Psychological Science Is Important
APS Executive Director Emeritus Alan G. Kraut
Psychological science is important, as APS Executive Director Emeritus Alan G. Kraut reminds us. By itself, psychological science produces a rich understanding of behavior. When paired with behavioral investigation, many other fields of scientific inquiry produce a richer understanding of our world.
When he was APS President, John Cacioppo pointed out that an analysis of thousands of scientific journals (and literally millions of scientific articles) had identified psychological science — along with math, physics, and chemistry — as one of seven core disciplines that produces research cited widely by scientists in other fields.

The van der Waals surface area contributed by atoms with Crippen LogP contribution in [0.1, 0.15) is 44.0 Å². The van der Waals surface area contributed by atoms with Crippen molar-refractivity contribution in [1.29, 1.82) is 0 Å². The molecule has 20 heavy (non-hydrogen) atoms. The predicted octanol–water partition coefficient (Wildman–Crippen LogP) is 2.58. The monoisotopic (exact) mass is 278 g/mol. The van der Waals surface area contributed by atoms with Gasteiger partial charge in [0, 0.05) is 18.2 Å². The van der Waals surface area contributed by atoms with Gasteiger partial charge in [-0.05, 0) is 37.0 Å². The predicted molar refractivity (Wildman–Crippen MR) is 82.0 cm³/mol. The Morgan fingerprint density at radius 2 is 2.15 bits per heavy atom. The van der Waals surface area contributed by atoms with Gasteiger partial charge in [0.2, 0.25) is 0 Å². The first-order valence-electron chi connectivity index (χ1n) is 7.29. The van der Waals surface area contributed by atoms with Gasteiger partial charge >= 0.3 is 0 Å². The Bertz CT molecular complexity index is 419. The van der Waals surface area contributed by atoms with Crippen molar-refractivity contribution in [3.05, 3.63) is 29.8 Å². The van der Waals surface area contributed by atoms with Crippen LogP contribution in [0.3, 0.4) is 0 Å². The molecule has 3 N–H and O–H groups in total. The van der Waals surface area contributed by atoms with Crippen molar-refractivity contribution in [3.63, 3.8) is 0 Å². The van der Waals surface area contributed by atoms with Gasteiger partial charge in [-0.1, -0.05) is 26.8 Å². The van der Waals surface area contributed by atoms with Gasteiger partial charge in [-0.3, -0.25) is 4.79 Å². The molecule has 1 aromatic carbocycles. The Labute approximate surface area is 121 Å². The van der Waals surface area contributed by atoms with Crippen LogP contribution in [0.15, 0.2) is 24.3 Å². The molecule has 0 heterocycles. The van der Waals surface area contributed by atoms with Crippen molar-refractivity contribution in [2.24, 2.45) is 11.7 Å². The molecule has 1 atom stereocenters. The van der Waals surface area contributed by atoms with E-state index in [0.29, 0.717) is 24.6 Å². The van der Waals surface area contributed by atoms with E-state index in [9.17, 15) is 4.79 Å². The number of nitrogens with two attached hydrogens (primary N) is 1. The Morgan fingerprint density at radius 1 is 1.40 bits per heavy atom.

In fact, APS Past President Walter Mischel heralded a coming “Golden Age” for psychological science based on boundary-crossing developments of mind, brain, behavior, and genetics; his prediction was later echoed by voices outside the field, including David Brooks and Malcolm Gladwell.
The work of researchers like Cacioppo and Mischel exemplifies the ways in which psychological science is addressing many of the biggest challenges that our society faces, Kraut says. From AIDS to literacy to racism and violence, these challenges can’t be solved without scientific inquiry into human behavior. That’s why governments from the United States to Qatar are investing in psychological science and why psychological scientists should take pride in the experimental questions they ask, the research they do, and the answers they find.
Kraut’s talk, “Psychological Science Is Important,” was delivered during the Opening Ceremony of the 24th APS Annual Convention in Chicago, IL, USA.